If any wrong has been committed by our people, I think it should be put down to error and imprudence rather than to any ill-feeling towards England. Certain persons have perhaps sinned through lack of judgment (not out of malice), but even they were urged on and incited by others, and maybe were encouraged by certain vipers which you in England nourish in your bosom. I leave it to your lordships' judgment to decide whether the punishment should fall on any persons other than the actual instigators and plotters. If a little punishment were meted out to them, it would not be amiss.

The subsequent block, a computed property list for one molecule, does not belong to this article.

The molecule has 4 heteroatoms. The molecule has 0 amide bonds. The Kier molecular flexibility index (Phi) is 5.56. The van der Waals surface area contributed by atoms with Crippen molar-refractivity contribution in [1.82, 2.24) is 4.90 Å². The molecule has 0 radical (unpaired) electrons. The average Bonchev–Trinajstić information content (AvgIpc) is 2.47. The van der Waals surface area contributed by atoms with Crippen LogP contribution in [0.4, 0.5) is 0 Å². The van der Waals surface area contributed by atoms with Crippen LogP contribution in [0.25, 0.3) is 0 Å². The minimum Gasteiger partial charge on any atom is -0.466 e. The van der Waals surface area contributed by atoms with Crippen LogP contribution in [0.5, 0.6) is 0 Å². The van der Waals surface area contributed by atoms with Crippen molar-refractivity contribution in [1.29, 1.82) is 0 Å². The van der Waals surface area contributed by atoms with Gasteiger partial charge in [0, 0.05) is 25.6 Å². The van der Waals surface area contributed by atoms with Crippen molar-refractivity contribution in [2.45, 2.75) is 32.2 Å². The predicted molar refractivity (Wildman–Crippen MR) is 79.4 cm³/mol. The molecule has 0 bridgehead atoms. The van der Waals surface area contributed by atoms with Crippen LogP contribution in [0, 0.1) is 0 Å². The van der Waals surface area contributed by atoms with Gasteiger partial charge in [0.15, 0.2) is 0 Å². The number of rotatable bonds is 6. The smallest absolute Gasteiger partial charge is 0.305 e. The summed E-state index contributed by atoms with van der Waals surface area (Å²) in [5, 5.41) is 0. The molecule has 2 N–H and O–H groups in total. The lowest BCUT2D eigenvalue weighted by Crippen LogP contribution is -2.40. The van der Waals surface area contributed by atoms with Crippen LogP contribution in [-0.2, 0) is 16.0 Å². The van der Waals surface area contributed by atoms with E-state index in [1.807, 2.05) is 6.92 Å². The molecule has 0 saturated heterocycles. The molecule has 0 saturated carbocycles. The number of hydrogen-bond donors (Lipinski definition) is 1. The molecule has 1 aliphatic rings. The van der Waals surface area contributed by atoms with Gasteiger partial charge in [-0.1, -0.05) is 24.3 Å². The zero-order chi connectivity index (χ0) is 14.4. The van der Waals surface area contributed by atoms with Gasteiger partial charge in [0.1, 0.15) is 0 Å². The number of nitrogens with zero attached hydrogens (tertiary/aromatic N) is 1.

As for me, I have acted in good faith and with diligence to the best of my ability, I have not neglected any of the things I promised the Queen and your lordships to do; and my reward has been that I have encountered great difficulties, incurred the hatred of many persons, and been forced to suffer, with a few others, under unjust calumny. Of this I have many witnesses, including the ambassadors of the Queen and the Adventurers, who are still here, and are not ignorant of the matter. I desire you to make enquiries of them. Even the expences of my embassy to England two years ago, have been denied me by the men of Lubeck, as guardians of the Hanseatic treasury; and 64l. sterling still remain due to me, of which I have been defrauded to this day. Nevertheless, if I can be of any service to the Queen, your lordships, the Society of Adventurers or the English nation, until this business has been brought to the desired termination, or at any other time, I will show you that I am not lacking in goodwill and a desire to deserve well of you. Nor do I doubt but that the Queen and your lordships will by instinct take a worthy and fair view of this matter, and deal graciously with me; especially since you are not ignorant what was offered to me at your order and that of the Queen by Sir Robert Beall, secretary of the Council; and hand it over to me after being signed by your lordships. I sincerely hope that you and the Queen will bear this in mind.